Zombies are everywhere. Ok not (yet) on the streets (so far as I know); but in our cultural imaginary they are everywhere. You can find them (in small groups and hordes) in high budget nail biting thriller movies like Brad Pitt's World War Z (2013), on television, and all over print and digital reading material, much of it spoofing both our literary and political histories (including Zombies in Jane Austen and Abraham Lincoln).
For those of us engaged in probing America's culture of fear and its highly toxic institutionalizations like mass incarceration and mass deportation, zombies seem to be a potentially important proxy for the demons that haunt contemporary society. But what do they tell us? Actually, I think, quite a lot, and the news is mostly good.
First consider the ugly truth about zombies, at least the kind that have appeared in popular culture since1968's Night of the Living Dead . Zombies form an undeniable symbolic stand in for the twin racialized fears that have helped fuel our punitive culture of control producing both mass incarceration and mass deportation.
One is fear of violent crime and riots, which were reaching one peak in 1968, and were mostly linked in the popular imaginary to African Americans (director and co-writer George Romero may have subverted this by casting a black male as the heroic protagonist of the movie). While the riots mostly subsided, sustained high homicide rates in inner-city neighborhoods during the 1970s and 1980s shaped an image of violent youth who did not respond to normal human incentives; some criminologists called them "super-predators" because "zombies" would have led to self parodying. The crack epidemic further crystallized this association, with its imagery of stick-like figures shambling toward anyone who could feed their craving.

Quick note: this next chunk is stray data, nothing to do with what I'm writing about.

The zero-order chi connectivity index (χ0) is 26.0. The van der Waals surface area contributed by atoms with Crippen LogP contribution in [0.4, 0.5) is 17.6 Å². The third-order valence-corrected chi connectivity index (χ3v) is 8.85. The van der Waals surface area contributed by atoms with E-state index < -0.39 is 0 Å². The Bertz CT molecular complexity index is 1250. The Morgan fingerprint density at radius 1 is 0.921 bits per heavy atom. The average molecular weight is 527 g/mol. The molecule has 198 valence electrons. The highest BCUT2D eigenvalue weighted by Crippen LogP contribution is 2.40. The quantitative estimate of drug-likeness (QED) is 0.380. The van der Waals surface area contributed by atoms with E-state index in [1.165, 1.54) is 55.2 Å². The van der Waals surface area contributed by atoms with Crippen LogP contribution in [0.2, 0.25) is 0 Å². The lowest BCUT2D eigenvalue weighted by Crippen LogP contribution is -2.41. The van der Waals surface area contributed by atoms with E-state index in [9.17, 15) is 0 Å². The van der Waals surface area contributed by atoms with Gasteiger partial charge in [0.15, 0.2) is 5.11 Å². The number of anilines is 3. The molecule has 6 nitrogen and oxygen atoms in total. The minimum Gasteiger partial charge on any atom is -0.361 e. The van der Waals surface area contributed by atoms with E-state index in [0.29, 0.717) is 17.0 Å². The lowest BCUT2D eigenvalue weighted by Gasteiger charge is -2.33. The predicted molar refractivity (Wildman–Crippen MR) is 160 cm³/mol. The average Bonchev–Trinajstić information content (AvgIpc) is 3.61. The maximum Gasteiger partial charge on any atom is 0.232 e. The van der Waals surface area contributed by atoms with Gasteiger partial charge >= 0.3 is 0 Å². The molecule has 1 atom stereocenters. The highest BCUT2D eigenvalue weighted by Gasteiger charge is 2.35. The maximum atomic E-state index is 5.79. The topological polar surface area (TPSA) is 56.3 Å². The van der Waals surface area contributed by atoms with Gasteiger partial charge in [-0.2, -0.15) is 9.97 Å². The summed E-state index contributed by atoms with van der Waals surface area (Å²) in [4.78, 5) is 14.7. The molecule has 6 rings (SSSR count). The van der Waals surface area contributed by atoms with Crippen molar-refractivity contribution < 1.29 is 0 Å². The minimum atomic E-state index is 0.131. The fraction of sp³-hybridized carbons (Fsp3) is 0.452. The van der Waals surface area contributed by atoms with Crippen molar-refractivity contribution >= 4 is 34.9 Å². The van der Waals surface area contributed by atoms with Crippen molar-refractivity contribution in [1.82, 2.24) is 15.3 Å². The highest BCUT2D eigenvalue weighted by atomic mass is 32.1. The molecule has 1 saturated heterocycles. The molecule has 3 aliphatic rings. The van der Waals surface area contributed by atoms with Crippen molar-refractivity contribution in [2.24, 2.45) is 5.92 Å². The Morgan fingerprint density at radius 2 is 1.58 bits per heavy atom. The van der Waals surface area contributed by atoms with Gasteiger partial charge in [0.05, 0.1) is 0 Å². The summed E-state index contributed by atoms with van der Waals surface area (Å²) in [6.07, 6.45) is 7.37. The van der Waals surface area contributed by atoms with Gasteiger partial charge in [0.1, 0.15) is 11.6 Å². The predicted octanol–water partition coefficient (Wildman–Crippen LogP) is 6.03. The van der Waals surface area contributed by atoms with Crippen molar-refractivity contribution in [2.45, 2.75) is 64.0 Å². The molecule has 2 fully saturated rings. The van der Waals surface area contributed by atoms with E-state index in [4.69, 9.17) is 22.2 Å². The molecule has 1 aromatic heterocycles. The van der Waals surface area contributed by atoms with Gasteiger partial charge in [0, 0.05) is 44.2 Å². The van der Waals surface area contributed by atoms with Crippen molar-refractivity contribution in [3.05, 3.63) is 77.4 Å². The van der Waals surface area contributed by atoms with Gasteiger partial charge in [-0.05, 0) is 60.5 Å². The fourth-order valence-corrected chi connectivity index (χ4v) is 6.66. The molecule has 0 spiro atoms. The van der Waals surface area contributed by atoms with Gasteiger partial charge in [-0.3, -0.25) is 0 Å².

The second image channeled by the contemporary zombie is that of the "illegal" or "undocumented" immigrant. Starting in the late 1970s and early 1980s, fears of economic decline and national weakness fused with images of "out of control" illegal immigration. This has always had an undeniably racial cast, associated with migration from the South, Cuba, Mexico, Central and Southern America.
The zombie films from the 1ate 1960s through the 1980s played on and sometimes subverted the fears of suburban, middle-class Americans that their security and life style were under assault by predatory others, whose claim on our humanity was both troubling and potentially treacherous. Raced without race, the undead took on the otherness that dared no longer be precisely named.
Therein the good news. The zombie genre is changing in directions that both suggest and support a shift away from the punitive culture of control.
The fact that so much of the genre is now satire suggests and audience prepared to laugh its fears, with a sense of greater mastery. Even in its latest scary forms, like World War Z, the zombie has morphed from drug-deranged criminal or rioter to virus carrier. While this new medical model of the undead may not lead to a cure, it suggests, as those who have seen the movie know (no spoiler here), different ways of coping with them.
Indeed the author of the novel World War Z has also written The Zombie Survival Guide , which offers, in its own way, a scathing critique of the culture of control, suggesting (among other things) that:
Cross-posted from Jonathan Simon’s blog Governing Through Crime .